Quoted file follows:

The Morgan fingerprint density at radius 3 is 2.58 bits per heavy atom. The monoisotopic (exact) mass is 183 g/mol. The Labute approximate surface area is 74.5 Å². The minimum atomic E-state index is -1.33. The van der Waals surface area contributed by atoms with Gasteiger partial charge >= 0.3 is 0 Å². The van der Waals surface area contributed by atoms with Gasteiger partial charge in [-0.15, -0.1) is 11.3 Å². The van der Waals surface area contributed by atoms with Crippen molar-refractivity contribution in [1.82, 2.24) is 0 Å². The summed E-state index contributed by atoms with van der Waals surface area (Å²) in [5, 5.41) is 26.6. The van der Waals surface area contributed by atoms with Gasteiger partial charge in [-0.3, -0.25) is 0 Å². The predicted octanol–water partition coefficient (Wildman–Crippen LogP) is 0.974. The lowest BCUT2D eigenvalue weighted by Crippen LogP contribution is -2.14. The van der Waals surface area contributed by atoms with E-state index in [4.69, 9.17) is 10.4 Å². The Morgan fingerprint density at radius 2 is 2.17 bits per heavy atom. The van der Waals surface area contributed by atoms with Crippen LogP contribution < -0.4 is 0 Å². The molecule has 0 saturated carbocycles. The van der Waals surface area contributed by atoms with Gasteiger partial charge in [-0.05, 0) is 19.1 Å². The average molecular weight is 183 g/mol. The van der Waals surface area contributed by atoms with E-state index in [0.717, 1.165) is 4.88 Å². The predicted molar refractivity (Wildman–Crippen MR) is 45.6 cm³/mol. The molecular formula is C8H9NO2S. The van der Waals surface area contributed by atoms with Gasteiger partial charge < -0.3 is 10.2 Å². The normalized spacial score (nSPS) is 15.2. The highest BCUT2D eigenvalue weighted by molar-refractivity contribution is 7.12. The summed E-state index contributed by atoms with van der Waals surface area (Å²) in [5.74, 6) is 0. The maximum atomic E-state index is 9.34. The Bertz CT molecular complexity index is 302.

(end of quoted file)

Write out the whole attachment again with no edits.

The Morgan fingerprint density at radius 3 is 2.58 bits per heavy atom. The monoisotopic (exact) mass is 183 g/mol. The Labute approximate surface area is 74.5 Å². The minimum atomic E-state index is -1.33. The van der Waals surface area contributed by atoms with Gasteiger partial charge >= 0.3 is 0 Å². The van der Waals surface area contributed by atoms with Gasteiger partial charge in [-0.15, -0.1) is 11.3 Å². The van der Waals surface area contributed by atoms with Crippen molar-refractivity contribution in [1.82, 2.24) is 0 Å². The summed E-state index contributed by atoms with van der Waals surface area (Å²) in [5, 5.41) is 26.6. The van der Waals surface area contributed by atoms with Gasteiger partial charge in [-0.3, -0.25) is 0 Å². The predicted octanol–water partition coefficient (Wildman–Crippen LogP) is 0.974. The lowest BCUT2D eigenvalue weighted by Crippen LogP contribution is -2.14. The van der Waals surface area contributed by atoms with E-state index in [4.69, 9.17) is 10.4 Å². The Morgan fingerprint density at radius 2 is 2.17 bits per heavy atom. The van der Waals surface area contributed by atoms with Crippen LogP contribution < -0.4 is 0 Å². The molecule has 0 saturated carbocycles. The van der Waals surface area contributed by atoms with Gasteiger partial charge in [-0.05, 0) is 19.1 Å². The average molecular weight is 183 g/mol. The van der Waals surface area contributed by atoms with E-state index in [0.717, 1.165) is 4.88 Å². The predicted molar refractivity (Wildman–Crippen MR) is 45.6 cm³/mol. The molecular formula is C8H9NO2S. The van der Waals surface area contributed by atoms with Gasteiger partial charge < -0.3 is 10.2 Å². The normalized spacial score (nSPS) is 15.2. The highest BCUT2D eigenvalue weighted by molar-refractivity contribution is 7.12. The summed E-state index contributed by atoms with van der Waals surface area (Å²) in [5.74, 6) is 0. The maximum atomic E-state index is 9.34. The Bertz CT molecular complexity index is 302.